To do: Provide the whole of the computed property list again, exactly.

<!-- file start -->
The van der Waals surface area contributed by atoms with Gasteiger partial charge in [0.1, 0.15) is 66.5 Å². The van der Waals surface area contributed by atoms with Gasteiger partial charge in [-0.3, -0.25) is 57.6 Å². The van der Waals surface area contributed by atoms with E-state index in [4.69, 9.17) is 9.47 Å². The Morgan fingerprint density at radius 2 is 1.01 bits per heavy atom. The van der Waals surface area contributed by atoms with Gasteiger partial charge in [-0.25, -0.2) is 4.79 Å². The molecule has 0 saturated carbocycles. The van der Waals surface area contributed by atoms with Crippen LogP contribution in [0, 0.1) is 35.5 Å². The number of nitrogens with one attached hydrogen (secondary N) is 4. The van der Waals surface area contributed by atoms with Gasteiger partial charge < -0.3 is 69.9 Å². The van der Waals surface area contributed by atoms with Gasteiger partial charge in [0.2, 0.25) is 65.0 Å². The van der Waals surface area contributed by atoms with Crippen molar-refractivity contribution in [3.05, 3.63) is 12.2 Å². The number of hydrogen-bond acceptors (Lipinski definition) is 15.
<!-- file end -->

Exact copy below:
The van der Waals surface area contributed by atoms with Gasteiger partial charge in [0.1, 0.15) is 66.5 Å². The van der Waals surface area contributed by atoms with Gasteiger partial charge in [-0.3, -0.25) is 57.6 Å². The van der Waals surface area contributed by atoms with E-state index in [4.69, 9.17) is 9.47 Å². The Morgan fingerprint density at radius 2 is 1.01 bits per heavy atom. The van der Waals surface area contributed by atoms with Gasteiger partial charge in [-0.25, -0.2) is 4.79 Å². The molecule has 0 saturated carbocycles. The van der Waals surface area contributed by atoms with Crippen LogP contribution in [0, 0.1) is 35.5 Å². The number of nitrogens with one attached hydrogen (secondary N) is 4. The van der Waals surface area contributed by atoms with Gasteiger partial charge < -0.3 is 69.9 Å². The van der Waals surface area contributed by atoms with Gasteiger partial charge in [0.2, 0.25) is 65.0 Å². The van der Waals surface area contributed by atoms with Crippen molar-refractivity contribution in [3.05, 3.63) is 12.2 Å². The number of hydrogen-bond acceptors (Lipinski definition) is 15.